These decisions are complex, hard to tangibly justify, and costly. They require the input and buy-in across the executive team with a clear, actionable roadmap that reflects priority mitigations. All activities should be tightly managed internally with senior leadership guidance and sound operational security measures. Lastly, since these are multi-month/year initiatives, firms should regularly adjust their strategies given changes in the threat model and security environment.
For more information or assistance on these issues, please reach out to email@example.com.
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Beijing Tells Chinese People to Mobilize for Counter-Espionage: Following the passage of vague new espionage laws in July, the Ministry for State Security aims to establish channels for citizens to report suspicious activity, including a rewards system.
Italy Looks to Withdraw from China’s Belt and Road Initiative: As the only Western member, joining in 2019 was an “atrocious” decision, Italy’s defense minister says, as the new Meloni seeks to leave it without damaging ties with Beijing. Analysts note the initiative did little to boost exports, while Chinese exports to Italy soared.
UK NCSC Releases “Shadow IT” Guidance: Enabling system owners and technical staff to mitigate the presence of unknown (and therefore unmanaged) IT assets within their organization.
Norwegian Government Grapples with Zero-Days in Ivanti Software: The company found out about two serious vulnerabilities in the same software within days of each other, prompting rapid patch releases and advisories from the US Cybersecurity and Infrastructure Security Agency (CISA). Multiple government ministries were affected.
Cloud Provider Facilitated 17 State Hacking Groups: Researchers at Halcyon assess that virtual private service provider Cloudzy hosts malicious activity from a range of actors. The company is largely staffed by employees of a Tehran-based company, accepts cryptocurrency payments, and requires no identity verification from its customers.
Strategic and Emerging Technology
Companies Set Sights on Lunar Exploration and Extraction: The Space Resources Roundtable saw record attendance by entrepreneurs looking to facilitate NASA’s push for landing, construction, facilities, and mining on the moon’s surface.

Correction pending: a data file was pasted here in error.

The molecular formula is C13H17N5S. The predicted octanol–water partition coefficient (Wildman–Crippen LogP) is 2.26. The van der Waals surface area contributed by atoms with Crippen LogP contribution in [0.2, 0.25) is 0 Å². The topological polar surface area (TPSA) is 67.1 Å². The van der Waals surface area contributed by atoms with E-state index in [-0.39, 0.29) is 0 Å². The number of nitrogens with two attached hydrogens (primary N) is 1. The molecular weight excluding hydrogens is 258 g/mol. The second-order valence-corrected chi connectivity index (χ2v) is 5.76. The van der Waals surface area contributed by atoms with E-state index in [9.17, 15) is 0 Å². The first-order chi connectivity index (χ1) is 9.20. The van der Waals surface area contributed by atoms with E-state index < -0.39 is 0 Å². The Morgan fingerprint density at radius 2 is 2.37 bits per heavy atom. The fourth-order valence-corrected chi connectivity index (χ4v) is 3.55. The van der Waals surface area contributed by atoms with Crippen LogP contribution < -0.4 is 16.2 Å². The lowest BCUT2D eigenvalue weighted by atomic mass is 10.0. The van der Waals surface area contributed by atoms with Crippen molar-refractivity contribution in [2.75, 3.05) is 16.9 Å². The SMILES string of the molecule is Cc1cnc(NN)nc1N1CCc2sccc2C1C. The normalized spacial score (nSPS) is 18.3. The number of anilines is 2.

Super Superconductors? Don’t Believe the Hype: Despite a Korean team’s recent reported breakthrough on room-temperature superconducting—which would revolutionize electricity transmission, storage, and computing—experts remain skeptical.
Heat-Based HADAR Promises Depth and Texture in Imaging: A new technique for low-visibility and thermal imaging—heat-assisted detection and ranging, or HADAR—recaptures texture and depth through darkness, fueling new prospects for machine-sensing.
White House Releases Cyber Workforce and Education Plan: The strategy aims to fill critical gaps – over 660,000 jobs, by some estimates – in the US cybersecurity workforce. Government agencies will encourage companies to offer apprenticeships and other on-the-job training, and forge partnerships with businesses on training and education.
US Senate Advances Orbital Debris Removal Bill: The legislation would direct NASA to support missions to clean up outer space. However, international cooperation will likely be necessary to reassure other spacefaring states regarding in-orbit spying and sabotage.
Congressional Scrutiny of Microsoft Breach Intensifies: Several committees are now investigating alleged Chinese hackers’ exploitation of a vulnerability used to breach US government emails. “Microsoft bears significant responsibility for this new incident,” Senator Ron Wyden wrote in a letter to federal agency heads.